To quote the BOFH...
"If you're going to kick someone, when they're down is usually the best time..."
Dutch semiconductor firm NXP has filed a patent lawsuit against BlackBerry-maker RIM alleging infringement of six of its patents. NXP claims that RIM used its intellectual property in the development and manufacture of its BlackBerry phones and PlayBook tablets. The Dutch firm wants actual damages of lost profits and royalties …
"...now is a good time to launch an attack on the smartphone firm as its dwindling popularity weakens its position."
Well, either that or they were hanging on in the hope of getting a multi-gazillion dollar payout from a huge, cash-rich company, but have decided to cut their losses and grab what they can before the whole thing goes titsup.com.
RIM always had a problem with producing the kinds of inventions they needed to stay competitive and with dealing equitably with inventors who were producing those inventions.
So they acquired a reputation in the inventor community as a company who should be avoided.
What is the likely fate of such a company? RIM most certainly will go down in history as the mouse that roared and then was stomped and expired with a whimper.
I am sure that Thomas Campana Jr. is looking down upon RIM and smiling.
What kind of nitwitted patents this are going to be...
"Charging your keyboard enabled smartphone with green energy (windmill power in particular)"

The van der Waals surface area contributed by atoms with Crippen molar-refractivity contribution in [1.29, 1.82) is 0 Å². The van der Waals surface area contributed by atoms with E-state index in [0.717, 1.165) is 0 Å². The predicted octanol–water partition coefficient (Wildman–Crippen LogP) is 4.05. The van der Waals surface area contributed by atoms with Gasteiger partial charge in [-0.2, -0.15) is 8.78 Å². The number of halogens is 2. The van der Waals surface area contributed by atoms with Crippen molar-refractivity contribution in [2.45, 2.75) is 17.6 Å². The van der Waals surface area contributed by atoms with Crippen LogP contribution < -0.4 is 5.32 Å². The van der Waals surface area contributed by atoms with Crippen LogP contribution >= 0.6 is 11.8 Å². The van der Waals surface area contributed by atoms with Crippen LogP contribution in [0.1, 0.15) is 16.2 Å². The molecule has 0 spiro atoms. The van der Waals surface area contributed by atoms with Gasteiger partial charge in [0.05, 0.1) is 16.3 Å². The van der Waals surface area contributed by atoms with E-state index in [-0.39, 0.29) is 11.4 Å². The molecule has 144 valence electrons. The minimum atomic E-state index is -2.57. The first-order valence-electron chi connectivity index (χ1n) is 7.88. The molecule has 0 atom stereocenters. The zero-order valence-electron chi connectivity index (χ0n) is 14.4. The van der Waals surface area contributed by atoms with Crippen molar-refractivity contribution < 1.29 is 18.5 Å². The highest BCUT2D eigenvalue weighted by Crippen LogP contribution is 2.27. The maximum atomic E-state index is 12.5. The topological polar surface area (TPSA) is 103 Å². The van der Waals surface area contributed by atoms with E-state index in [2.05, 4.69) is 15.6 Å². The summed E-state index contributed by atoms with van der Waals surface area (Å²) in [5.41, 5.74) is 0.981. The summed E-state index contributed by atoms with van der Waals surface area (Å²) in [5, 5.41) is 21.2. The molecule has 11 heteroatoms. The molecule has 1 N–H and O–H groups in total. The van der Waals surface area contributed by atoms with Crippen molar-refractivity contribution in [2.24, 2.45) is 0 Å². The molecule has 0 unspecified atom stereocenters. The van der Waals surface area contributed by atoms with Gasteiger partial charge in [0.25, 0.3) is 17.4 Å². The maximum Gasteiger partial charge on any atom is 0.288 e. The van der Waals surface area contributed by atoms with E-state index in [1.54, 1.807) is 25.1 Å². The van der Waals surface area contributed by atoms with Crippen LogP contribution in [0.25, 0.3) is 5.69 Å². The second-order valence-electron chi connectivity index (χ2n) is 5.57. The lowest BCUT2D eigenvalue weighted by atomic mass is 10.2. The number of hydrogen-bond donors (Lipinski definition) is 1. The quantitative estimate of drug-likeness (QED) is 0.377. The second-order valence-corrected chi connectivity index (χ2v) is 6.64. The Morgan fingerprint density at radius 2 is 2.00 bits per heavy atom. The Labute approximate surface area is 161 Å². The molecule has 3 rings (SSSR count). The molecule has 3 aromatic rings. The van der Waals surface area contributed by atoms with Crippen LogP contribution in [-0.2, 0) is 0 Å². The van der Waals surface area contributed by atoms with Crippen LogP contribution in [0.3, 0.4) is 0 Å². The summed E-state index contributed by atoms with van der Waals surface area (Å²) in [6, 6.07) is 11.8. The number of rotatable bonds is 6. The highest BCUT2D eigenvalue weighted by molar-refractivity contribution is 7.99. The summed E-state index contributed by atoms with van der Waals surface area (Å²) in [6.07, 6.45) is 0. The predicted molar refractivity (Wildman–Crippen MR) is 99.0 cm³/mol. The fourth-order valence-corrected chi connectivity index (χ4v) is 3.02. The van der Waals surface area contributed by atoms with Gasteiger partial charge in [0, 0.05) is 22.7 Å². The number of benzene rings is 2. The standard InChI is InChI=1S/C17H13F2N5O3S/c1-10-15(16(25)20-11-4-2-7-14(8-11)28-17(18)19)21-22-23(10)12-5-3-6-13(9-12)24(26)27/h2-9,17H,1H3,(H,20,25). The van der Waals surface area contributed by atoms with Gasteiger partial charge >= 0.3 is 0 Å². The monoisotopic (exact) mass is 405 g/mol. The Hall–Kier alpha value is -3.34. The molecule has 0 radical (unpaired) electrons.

"Talking on the phone while eating a 'broodje kroket'"
Or maybe: "Using a smartphone with greasy fingers" (because of the 'kroket').
All fun aside.. I have to wonder; how on earth is a US company going to find out about & use specific ideas from a rather small Dutch firm? I'm getting a little "patent tired" to be honest. If you don't want your ideas to be used, why not keep them more secret in the first place?
However, this shouldn't come as much of a surprise. NXP is a company which was founded by Phillips. And guess what; today one of Phillips main sources of income is fully build on patents. As such this shouldn't come as a surprise.
This whole 'patent wars' thing is ridiculous.
At the very least, there needs to be a limit to how long you can sit on some alleged infringement before you pounce, or else I may as well claim that someone slapped me in the face 40 years ago but, oops, their memory is gone by now, oh well, give me a default judgment anyway..
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